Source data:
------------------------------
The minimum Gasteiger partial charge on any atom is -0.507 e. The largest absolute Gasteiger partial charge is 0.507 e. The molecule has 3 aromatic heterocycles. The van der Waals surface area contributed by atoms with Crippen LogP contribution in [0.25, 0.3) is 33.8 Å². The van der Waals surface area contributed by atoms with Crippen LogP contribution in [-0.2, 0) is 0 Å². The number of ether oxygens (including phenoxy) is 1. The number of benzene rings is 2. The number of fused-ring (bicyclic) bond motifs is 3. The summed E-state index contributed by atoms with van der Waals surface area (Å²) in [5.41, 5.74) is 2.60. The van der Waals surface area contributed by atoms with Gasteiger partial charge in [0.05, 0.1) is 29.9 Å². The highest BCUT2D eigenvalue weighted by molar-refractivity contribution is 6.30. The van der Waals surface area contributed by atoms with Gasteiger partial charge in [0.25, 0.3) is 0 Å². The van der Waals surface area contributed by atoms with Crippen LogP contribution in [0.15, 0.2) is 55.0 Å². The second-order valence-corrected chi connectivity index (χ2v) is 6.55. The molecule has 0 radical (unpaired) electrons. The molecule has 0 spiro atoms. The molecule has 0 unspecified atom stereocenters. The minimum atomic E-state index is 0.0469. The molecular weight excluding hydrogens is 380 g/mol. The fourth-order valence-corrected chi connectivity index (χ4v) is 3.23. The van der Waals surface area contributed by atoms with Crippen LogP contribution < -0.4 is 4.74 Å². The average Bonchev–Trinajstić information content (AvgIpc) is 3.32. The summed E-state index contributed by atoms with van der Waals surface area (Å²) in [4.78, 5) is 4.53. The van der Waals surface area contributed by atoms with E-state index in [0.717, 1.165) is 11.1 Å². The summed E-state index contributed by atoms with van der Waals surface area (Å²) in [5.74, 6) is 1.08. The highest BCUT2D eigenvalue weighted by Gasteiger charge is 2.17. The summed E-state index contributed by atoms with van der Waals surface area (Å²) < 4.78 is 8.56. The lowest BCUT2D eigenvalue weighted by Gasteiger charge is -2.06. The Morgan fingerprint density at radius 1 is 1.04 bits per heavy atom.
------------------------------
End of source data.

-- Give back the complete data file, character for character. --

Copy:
The minimum Gasteiger partial charge on any atom is -0.507 e. The largest absolute Gasteiger partial charge is 0.507 e. The molecule has 3 aromatic heterocycles. The van der Waals surface area contributed by atoms with Crippen LogP contribution in [0.25, 0.3) is 33.8 Å². The van der Waals surface area contributed by atoms with Crippen LogP contribution in [-0.2, 0) is 0 Å². The number of ether oxygens (including phenoxy) is 1. The number of benzene rings is 2. The number of fused-ring (bicyclic) bond motifs is 3. The summed E-state index contributed by atoms with van der Waals surface area (Å²) in [5.41, 5.74) is 2.60. The van der Waals surface area contributed by atoms with Gasteiger partial charge in [0.05, 0.1) is 29.9 Å². The highest BCUT2D eigenvalue weighted by molar-refractivity contribution is 6.30. The van der Waals surface area contributed by atoms with Gasteiger partial charge in [0.25, 0.3) is 0 Å². The van der Waals surface area contributed by atoms with Crippen LogP contribution in [0.15, 0.2) is 55.0 Å². The second-order valence-corrected chi connectivity index (χ2v) is 6.55. The molecule has 0 radical (unpaired) electrons. The molecule has 0 spiro atoms. The molecule has 0 unspecified atom stereocenters. The minimum atomic E-state index is 0.0469. The molecular weight excluding hydrogens is 380 g/mol. The fourth-order valence-corrected chi connectivity index (χ4v) is 3.23. The van der Waals surface area contributed by atoms with Crippen LogP contribution < -0.4 is 4.74 Å². The average Bonchev–Trinajstić information content (AvgIpc) is 3.32. The summed E-state index contributed by atoms with van der Waals surface area (Å²) in [4.78, 5) is 4.53. The van der Waals surface area contributed by atoms with E-state index in [0.717, 1.165) is 11.1 Å². The summed E-state index contributed by atoms with van der Waals surface area (Å²) in [5.74, 6) is 1.08. The highest BCUT2D eigenvalue weighted by Gasteiger charge is 2.17. The summed E-state index contributed by atoms with van der Waals surface area (Å²) < 4.78 is 8.56. The lowest BCUT2D eigenvalue weighted by Gasteiger charge is -2.06. The Morgan fingerprint density at radius 1 is 1.04 bits per heavy atom.